Harrisburg's 115-year-old firm and officers survive COVID-19 medical and financial woes – PennLive

Slough Flooring, Harrisburg, installed herringbone hardwood floors in the State Capitol in the early 1900s, and these remain to this day. The company survived the World Wars, the Spanish Flu, the Great Depression and the 2008 financial crash.

Still, COVID-19 has posed some of the most unique and difficult challenges in the company's history.

Slough's three executives are all older than the age at which most people retire. All three got COVID-19. Additionally, COVID-19 disrupted business in 2020 and beyond, causing them to wonder if it would bring the company, founded in 1906, to a standstill.

"I definitely thought this might be the end," said David Keller, 72, the president.

Keller contracted COVID-19 but had only mild symptoms. He missed work but never felt in great danger.

Stu and Emmie Shomper were hit harder. He is 77 and she is 68 years old. The couple felt sick in December and for two weeks thought they had sinus infections. They eventually went to the doctor and were given COVID-19 tests that came back positive.

Neither of them was hospitalized, but they both knew they'd been hit by something big.

Stu Shomper is Slough's vice president. A pulmonary congestion prevented him from lying down at night wearing the CPAP machine he used for sleep apnea. He slept on a couch for three weeks. He's still dealing with fatigue and leg weakness that make him want to use a stick.

Emmie Shomper, the office manager and company secretary, also slept in a chair for weeks. Aside from being overworked, her main symptoms were pain and severe fatigue.

The three executives had already done a large part of their work from home. However, Emmie Shomper is responsible for certain things, such as: B. Cutting paychecks that she can't do from home. On Saturdays when she knew she would be alone, she went to the Penbrook building, which the company has been in since the 1970s.

"I got in. Not that I should have come in – I had to come in," she said. "I didn't feel like coming in, that's for sure."

She said it took weeks before she could endure more than a four-hour work day.

"It just took too much from you," she said. "I still don't feel like snuff."

Stu Shomper realizes it could have been a lot worse. His nephew, in his 50s and living in Ohio, spent 40 days in the hospital with COVID-19, including a month passed out on a breathing apparatus, according to Shomper.

"I was expecting more problems, but I didn't have them. It seems that this disease affects everyone differently. It's very strange," he said.

At first, David Keller thought the pandemic might actually help business.

A large part of Slough's work consists of wooden gym floors and school stages. Usually this work is limited to times when schools are closed in the summer.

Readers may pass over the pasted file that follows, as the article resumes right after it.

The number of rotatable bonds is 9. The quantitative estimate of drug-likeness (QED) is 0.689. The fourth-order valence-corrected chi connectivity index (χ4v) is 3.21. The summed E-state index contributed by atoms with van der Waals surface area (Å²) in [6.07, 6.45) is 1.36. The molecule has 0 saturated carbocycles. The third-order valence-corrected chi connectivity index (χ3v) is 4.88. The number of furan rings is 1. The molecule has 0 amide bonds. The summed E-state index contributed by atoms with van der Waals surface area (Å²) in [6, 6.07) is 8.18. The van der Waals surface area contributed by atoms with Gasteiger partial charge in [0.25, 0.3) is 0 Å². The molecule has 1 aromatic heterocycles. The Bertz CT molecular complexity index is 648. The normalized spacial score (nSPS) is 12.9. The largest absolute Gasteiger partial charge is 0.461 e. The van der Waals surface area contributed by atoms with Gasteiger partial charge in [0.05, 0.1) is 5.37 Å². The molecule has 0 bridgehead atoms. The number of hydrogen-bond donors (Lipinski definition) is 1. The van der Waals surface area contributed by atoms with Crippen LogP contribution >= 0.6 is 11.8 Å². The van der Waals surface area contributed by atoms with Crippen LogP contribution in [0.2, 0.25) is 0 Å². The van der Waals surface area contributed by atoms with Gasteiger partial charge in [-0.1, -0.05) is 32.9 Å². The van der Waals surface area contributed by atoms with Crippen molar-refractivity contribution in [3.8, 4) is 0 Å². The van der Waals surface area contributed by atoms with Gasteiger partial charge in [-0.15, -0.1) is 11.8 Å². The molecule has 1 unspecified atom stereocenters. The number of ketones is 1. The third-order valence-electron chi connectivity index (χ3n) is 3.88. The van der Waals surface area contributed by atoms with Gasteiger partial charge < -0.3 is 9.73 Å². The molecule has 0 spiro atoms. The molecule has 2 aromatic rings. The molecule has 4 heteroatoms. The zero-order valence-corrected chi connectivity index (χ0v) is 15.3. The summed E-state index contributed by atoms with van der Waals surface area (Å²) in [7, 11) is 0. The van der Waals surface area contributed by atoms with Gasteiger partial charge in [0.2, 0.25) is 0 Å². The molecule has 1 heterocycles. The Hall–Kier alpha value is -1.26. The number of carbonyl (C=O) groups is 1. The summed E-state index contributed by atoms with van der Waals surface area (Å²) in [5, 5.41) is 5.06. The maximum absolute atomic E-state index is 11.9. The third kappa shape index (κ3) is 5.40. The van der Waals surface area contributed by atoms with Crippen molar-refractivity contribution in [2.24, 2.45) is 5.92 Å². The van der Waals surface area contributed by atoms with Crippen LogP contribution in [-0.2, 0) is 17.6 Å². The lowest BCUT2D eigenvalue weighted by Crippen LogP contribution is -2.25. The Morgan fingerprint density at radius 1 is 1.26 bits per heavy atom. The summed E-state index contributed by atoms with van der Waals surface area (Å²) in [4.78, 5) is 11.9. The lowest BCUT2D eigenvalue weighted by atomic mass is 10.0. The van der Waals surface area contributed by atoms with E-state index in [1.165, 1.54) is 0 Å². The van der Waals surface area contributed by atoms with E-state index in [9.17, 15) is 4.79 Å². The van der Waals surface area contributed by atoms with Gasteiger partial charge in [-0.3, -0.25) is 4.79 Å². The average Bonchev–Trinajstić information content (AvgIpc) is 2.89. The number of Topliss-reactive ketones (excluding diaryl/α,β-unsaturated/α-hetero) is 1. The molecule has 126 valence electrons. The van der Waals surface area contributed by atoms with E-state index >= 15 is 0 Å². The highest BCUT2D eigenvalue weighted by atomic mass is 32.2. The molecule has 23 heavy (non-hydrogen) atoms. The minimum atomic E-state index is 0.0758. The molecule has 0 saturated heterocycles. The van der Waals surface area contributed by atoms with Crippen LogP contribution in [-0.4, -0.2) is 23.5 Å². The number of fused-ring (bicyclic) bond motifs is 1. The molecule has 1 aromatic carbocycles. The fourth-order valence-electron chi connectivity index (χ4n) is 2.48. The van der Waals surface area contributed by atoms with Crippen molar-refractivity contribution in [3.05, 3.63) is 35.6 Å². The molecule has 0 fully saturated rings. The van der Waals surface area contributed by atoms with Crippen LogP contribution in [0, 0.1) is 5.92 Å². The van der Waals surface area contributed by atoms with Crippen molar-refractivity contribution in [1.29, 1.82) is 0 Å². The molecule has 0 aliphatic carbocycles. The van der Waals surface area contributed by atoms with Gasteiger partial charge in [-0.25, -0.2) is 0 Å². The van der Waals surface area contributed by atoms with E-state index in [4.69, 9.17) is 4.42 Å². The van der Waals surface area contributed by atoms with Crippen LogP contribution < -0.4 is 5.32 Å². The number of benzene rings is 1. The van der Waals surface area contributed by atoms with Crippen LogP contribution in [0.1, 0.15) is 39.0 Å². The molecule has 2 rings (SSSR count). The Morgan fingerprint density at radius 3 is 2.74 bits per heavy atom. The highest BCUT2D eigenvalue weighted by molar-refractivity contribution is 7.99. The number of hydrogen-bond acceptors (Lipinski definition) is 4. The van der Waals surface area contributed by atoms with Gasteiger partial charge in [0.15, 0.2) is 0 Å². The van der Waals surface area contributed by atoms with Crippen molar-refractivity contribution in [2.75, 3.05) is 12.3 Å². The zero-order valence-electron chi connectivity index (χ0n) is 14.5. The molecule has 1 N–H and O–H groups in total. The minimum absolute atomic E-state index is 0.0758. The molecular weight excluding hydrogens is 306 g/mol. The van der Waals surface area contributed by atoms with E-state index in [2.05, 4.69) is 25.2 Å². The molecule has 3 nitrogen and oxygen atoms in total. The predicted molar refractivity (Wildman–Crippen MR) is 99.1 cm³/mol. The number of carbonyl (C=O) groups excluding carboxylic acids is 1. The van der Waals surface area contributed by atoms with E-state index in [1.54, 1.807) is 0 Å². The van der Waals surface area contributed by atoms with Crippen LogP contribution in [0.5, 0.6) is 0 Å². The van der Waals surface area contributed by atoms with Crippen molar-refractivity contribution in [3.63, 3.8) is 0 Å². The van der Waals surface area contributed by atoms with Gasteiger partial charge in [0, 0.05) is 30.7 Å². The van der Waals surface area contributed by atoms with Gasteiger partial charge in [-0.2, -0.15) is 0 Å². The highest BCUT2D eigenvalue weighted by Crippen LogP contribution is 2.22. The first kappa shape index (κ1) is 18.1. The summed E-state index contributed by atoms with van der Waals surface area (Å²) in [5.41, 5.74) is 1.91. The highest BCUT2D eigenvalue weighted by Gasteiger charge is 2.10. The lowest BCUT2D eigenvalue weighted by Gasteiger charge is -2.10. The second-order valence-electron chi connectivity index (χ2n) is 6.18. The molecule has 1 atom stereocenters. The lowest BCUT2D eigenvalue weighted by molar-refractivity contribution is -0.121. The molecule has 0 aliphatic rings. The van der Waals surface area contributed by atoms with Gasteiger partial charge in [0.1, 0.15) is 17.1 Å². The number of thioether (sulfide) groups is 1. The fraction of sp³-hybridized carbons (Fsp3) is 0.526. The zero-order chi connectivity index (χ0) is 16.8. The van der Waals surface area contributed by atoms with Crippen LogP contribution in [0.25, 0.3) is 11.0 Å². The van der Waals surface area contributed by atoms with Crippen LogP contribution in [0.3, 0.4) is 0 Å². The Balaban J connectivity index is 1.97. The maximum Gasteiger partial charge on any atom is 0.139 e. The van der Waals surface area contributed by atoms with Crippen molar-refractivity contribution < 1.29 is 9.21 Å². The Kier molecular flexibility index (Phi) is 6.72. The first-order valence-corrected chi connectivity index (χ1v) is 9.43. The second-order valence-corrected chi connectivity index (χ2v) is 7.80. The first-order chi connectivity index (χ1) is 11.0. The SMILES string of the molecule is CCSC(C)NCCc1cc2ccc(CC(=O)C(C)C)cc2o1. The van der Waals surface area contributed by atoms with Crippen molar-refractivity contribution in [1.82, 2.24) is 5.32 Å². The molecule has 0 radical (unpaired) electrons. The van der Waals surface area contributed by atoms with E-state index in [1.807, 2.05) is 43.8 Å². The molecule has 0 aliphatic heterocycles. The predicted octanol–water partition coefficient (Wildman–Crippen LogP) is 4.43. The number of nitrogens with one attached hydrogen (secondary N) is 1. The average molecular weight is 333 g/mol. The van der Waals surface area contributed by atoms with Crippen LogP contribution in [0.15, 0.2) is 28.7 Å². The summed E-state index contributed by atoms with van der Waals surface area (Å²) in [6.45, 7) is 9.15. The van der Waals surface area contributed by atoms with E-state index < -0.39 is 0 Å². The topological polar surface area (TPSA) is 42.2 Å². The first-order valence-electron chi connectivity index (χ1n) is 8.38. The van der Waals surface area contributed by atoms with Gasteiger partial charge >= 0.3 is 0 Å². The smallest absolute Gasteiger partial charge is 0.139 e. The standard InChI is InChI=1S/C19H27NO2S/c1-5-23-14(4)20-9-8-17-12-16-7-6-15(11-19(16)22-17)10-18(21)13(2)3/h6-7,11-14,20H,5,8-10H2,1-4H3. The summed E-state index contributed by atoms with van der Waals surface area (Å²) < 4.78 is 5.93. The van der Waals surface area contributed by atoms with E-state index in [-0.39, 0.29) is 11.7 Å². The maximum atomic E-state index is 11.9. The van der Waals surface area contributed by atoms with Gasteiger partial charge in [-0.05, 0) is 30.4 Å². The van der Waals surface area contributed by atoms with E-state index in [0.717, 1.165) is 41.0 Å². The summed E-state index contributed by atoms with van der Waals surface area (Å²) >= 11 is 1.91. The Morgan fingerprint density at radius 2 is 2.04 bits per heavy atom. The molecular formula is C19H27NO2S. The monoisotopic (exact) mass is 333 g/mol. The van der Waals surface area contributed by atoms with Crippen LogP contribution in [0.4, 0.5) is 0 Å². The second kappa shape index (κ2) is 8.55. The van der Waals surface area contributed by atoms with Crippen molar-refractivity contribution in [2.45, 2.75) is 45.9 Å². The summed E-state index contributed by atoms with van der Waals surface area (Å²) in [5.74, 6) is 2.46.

When Governor Tom Wolf closed schools in early 2020, Keller told school administrators this was an ideal opportunity to look into the gym floors and stages. He thought it was a no-brainer and told them that all they would do was have a clerk open the building and later lock it.

However, he noted that school administrators were upset with large projects and worried about how much the job loss associated with COVID-19 could affect tax revenues and the school budget.

"Basically, all of our summer work has been canceled," said Keller. Slough does some household chores, often to fill in gaps between institutional jobs, but that has dried up too.

In addition to office staff, Slough employs 6-10 union joiners, depending on how much work they have to do. Some have been with Slough for many years.

The federal paycheck protection program helped pay employees during the downturn. Keller said the program was "extremely useful and necessary".

Slough also invested some of his own money in stock upgrades to keep his staff busy. When there was no work, the carpenters accumulated unemployment.

"We managed to keep working … we managed to survive," said Keller.

The founding Slough family was involved in running the company until 1984. Keller, who started working there in 1975, took over the management at that time. Stu Shomper has been working there for decades and started out as a plumber.

Emma Shomper also has long-standing relationships with Slough Flooring. Her father and uncle worked there and then started their own company, which merged with Slough in the early 1960s. It started there in 1977.

When asked where the COVID-19 pandemic is a business challenge, Keller said, “Construction is generally a boom or a bankruptcy. You're either scratching at work, or you've got more work to do than you can handle. That was completely different because it stopped everything. "

In January, he still didn't think Slough Flooring, or the economy as a whole, was out of the woods.

"It's a very real problem and there are a lot of companies that haven't made it," he said. "So far we've managed to keep the doors open."

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